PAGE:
This post originally ran on Juan Cole’s Web page.

Yemen Voice reports that Wahhabi Saudi Arabia has launched an all out political offensive against the Shiite Houthi rebels who have taken over the north of the country. The Houthis took the capital last September but kept the government in place until recently, when they made a full coup and established a governing council. Saudi Arabia sees the Houthis as cat’s paws of Iran, but this point of view is a vast exaggeration.

Zaidi Shiites in Yemen, about a third of the population, do not belong to the same branch of Shiite Islam as most Iranians, and they are a local Yemeni movement reacting against Sunni and secular dominance of politics. (About two-thirds of Yemenis are Sunni Muslims and they predominate in the south of the country.)

President Abed Rabbo Mansour Hadi, elected in a referendum in February 2012, was forced to resign and was placed under house arrest. This weekend, Mansour Hadi escaped to the southern city of Aden, which is not in Houthi hands. In fact, several southern provinces have announced that they would not take orders from a Houthi government in the capital of Sanaa. The Houthis have subdued some nearby Sunni provinces by main force, but likely cannot forcibly take over the whole country. In the capital of Sanaa on Saturday, crowds demonstrated in favor of President Mansour Hadi.

Even before that happened, Yemen Voice alleges, Saudi Arabia’s new King Salman was trying to put together an anti-Houthi coalition. It would include the secular, nationalist General National Congress Party, which had ruled the country until last September, and its rival, the Islah (Reform) Party, a party of the religious right. Both have been sidelined by the tribal, rural Zaidi Shiites who flooded into the capital and have also taken other cities, including Ta’izz.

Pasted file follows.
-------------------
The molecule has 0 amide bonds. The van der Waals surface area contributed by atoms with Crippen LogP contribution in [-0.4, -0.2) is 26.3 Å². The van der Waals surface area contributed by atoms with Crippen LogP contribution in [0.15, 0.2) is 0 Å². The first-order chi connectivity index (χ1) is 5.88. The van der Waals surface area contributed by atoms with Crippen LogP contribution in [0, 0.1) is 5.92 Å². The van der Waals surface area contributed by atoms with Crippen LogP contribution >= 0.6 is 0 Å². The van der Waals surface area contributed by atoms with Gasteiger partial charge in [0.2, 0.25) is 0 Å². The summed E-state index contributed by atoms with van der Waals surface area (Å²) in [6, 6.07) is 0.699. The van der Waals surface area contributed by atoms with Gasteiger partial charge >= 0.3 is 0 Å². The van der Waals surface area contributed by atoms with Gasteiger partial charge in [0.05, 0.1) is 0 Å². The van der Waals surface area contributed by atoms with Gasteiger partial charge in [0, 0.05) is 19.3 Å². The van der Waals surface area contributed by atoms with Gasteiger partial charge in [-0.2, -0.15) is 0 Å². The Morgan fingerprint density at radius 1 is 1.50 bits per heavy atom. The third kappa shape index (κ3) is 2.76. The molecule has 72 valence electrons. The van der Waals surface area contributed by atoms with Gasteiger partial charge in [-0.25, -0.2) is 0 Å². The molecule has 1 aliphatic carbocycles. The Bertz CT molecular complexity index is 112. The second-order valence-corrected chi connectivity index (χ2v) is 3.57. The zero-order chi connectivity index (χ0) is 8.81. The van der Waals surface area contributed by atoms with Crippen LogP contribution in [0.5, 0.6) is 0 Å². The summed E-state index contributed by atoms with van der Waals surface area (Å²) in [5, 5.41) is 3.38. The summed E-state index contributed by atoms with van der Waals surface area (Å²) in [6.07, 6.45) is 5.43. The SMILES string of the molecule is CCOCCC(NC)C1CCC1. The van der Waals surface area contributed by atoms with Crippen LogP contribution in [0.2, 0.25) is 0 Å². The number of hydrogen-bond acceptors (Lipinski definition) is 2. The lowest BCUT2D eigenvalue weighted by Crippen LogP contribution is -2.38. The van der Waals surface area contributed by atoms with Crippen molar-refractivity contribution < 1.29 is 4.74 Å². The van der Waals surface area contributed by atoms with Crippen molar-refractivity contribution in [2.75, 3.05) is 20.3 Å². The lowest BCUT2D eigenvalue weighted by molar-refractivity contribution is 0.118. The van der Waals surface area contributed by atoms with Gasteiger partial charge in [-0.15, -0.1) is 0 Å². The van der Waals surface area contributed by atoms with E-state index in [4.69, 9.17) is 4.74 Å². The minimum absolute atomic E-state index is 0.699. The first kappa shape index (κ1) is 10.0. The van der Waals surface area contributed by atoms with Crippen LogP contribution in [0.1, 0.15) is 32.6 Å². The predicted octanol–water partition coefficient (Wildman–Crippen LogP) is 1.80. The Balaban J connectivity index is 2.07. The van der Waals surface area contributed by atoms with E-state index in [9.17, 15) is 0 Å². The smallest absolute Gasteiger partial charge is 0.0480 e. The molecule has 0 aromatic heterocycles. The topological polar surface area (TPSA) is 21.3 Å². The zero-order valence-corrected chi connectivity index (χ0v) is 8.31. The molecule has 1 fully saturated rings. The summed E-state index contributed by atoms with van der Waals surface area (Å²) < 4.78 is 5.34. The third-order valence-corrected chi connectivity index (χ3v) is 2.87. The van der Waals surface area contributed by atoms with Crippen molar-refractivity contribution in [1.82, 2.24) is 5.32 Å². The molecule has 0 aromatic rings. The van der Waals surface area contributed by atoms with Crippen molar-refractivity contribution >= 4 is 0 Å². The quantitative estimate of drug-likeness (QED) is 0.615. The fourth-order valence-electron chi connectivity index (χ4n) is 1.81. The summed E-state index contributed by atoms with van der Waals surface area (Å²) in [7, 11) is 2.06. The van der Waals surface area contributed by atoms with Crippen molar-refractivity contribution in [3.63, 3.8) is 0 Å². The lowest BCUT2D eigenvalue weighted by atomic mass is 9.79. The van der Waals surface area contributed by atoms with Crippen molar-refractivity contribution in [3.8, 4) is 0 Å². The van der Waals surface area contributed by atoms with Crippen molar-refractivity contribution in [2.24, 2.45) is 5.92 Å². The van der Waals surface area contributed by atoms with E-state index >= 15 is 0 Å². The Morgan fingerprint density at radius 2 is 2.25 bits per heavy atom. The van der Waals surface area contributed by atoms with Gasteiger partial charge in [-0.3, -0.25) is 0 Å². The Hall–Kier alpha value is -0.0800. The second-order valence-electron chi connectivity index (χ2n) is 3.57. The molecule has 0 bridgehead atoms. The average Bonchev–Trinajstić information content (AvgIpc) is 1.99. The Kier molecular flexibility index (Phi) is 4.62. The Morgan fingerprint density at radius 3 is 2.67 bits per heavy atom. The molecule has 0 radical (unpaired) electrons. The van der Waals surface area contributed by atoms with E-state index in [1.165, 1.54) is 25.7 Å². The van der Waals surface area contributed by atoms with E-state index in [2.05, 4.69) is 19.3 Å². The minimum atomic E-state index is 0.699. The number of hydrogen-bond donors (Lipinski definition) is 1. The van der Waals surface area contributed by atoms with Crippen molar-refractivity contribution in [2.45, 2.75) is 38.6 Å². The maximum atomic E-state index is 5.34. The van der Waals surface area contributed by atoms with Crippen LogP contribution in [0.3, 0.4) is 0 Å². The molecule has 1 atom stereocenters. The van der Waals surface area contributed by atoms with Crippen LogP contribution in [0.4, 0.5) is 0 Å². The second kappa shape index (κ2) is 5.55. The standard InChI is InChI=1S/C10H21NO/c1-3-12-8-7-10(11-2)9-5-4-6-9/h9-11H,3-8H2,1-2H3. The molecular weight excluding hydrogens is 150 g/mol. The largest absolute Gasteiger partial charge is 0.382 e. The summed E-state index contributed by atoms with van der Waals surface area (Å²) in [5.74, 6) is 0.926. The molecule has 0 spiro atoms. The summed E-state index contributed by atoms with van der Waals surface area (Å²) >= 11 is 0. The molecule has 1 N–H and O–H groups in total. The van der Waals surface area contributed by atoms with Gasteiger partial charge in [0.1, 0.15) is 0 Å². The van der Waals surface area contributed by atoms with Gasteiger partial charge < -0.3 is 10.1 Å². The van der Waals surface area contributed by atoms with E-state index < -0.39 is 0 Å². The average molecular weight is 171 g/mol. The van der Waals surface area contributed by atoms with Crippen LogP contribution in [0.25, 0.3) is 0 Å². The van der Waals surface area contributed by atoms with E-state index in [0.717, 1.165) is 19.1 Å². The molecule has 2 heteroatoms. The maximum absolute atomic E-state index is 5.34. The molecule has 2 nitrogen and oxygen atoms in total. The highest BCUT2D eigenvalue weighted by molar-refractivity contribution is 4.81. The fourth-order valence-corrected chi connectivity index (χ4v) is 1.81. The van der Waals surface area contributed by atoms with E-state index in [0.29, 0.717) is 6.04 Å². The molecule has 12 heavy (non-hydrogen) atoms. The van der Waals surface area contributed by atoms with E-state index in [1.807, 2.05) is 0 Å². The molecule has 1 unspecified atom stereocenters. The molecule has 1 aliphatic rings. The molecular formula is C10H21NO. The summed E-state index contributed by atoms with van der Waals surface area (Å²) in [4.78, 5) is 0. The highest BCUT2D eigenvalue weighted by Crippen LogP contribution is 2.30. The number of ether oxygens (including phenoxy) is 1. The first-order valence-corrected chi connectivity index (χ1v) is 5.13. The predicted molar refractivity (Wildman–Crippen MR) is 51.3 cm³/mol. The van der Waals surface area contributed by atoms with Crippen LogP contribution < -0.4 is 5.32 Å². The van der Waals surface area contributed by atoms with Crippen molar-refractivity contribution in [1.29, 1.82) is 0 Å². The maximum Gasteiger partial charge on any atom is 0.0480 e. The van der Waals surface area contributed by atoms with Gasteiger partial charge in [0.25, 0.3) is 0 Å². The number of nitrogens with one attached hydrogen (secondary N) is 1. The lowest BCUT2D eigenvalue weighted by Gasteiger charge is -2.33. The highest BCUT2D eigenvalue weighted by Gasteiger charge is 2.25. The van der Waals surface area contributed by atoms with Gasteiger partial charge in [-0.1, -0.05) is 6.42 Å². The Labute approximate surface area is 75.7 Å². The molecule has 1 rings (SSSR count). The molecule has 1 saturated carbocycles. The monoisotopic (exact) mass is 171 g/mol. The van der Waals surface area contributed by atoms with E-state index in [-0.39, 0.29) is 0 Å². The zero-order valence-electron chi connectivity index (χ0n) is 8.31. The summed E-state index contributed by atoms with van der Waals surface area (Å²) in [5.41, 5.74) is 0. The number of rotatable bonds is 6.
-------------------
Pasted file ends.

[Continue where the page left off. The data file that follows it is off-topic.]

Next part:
The Saudi-backed coalition also included Sunni tribal leaders in Maarib and Baida, oil-producing regions that are dead set against Shiite rule. One problem: some of the regions the Saudis are said to be encouraging to rise up against the Houthis have al-Qaeda cells, and if Yemen falls into civil war, they will reap the consequences.

Mansour Hadi has the support of provincial governors and their bureaucracies in the south, as well as of many in the public. Yemen has just been partitioned into a Shiite-dominated north and a Sunni-dominated south.

Meanwhile, the Yemeni economy continued its collapse, with oil revenues down in the past year by one billion dollars, to $1.6 billion instead of last year’s $2.6 billion. Political unrest and the destruction of pipelines was the major cause of the fall, though the lower oil prices of recent months have also hurt.

Saudi Arabian interference in the domestic affairs of the Zaidi Shiite north of Yemen is widely held to have produced the militant Zaid movement as a local phenomenon. It began clashing with the nationalist government (which was allied with the Saudis) in 2004. After the 2011 revolution, which removed a president for life, the state institutions were weakened, including the Army, allowing the Houthis to take over last fall.

The struggle in Yemen is now joined, with two fairly clear camps. One side is the nationalists of Mansour Hadi and possibly a new alliance between them and the Sunni fundamentalist Islah. The other is the Shiite Houthis. One has the south, the other the north. The future of Yemen depends on whether they go to open war or negotiate, and who ultimately wins.

Related video:

Reuters: “Anti-Houthi protest in Yemen as former leader escapes house arrest”

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